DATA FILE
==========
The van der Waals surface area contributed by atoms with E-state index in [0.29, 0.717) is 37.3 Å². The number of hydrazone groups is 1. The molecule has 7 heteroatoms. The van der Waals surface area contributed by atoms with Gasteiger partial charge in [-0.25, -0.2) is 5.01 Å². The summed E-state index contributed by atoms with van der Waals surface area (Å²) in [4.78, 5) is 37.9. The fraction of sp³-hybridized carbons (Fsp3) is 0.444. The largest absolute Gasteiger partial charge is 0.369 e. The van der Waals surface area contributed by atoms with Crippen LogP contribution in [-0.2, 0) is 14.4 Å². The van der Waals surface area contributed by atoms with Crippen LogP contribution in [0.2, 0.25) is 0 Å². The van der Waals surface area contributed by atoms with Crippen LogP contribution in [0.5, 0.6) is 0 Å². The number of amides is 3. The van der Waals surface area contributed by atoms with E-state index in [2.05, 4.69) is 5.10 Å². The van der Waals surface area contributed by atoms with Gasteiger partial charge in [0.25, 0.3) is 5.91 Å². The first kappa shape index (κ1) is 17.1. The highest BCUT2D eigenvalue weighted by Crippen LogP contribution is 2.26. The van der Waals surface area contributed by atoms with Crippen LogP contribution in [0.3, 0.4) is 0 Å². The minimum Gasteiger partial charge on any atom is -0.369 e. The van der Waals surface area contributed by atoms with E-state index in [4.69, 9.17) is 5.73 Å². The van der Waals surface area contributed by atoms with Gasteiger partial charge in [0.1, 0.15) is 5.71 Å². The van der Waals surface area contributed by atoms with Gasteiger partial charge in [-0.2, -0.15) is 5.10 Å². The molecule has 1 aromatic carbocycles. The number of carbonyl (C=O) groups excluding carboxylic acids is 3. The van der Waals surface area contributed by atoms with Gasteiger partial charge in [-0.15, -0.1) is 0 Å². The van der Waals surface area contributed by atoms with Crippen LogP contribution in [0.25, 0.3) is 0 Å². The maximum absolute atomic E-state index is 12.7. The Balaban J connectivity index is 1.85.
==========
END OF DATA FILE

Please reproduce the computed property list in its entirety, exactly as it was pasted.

The van der Waals surface area contributed by atoms with E-state index in [0.29, 0.717) is 37.3 Å². The number of hydrazone groups is 1. The molecule has 7 heteroatoms. The van der Waals surface area contributed by atoms with Gasteiger partial charge in [-0.25, -0.2) is 5.01 Å². The summed E-state index contributed by atoms with van der Waals surface area (Å²) in [4.78, 5) is 37.9. The fraction of sp³-hybridized carbons (Fsp3) is 0.444. The largest absolute Gasteiger partial charge is 0.369 e. The van der Waals surface area contributed by atoms with Crippen LogP contribution in [-0.2, 0) is 14.4 Å². The van der Waals surface area contributed by atoms with Crippen LogP contribution in [0.2, 0.25) is 0 Å². The van der Waals surface area contributed by atoms with Crippen LogP contribution in [0.5, 0.6) is 0 Å². The number of amides is 3. The van der Waals surface area contributed by atoms with E-state index in [2.05, 4.69) is 5.10 Å². The van der Waals surface area contributed by atoms with Gasteiger partial charge in [0.25, 0.3) is 5.91 Å². The first kappa shape index (κ1) is 17.1. The highest BCUT2D eigenvalue weighted by Crippen LogP contribution is 2.26. The van der Waals surface area contributed by atoms with Crippen LogP contribution in [0.3, 0.4) is 0 Å². The minimum Gasteiger partial charge on any atom is -0.369 e. The van der Waals surface area contributed by atoms with E-state index in [4.69, 9.17) is 5.73 Å². The van der Waals surface area contributed by atoms with Gasteiger partial charge in [0.1, 0.15) is 5.71 Å². The van der Waals surface area contributed by atoms with Gasteiger partial charge in [-0.2, -0.15) is 5.10 Å². The molecule has 1 aromatic carbocycles. The number of carbonyl (C=O) groups excluding carboxylic acids is 3. The van der Waals surface area contributed by atoms with Gasteiger partial charge in [-0.15, -0.1) is 0 Å². The van der Waals surface area contributed by atoms with Crippen LogP contribution in [0.25, 0.3) is 0 Å². The maximum absolute atomic E-state index is 12.7. The Balaban J connectivity index is 1.85.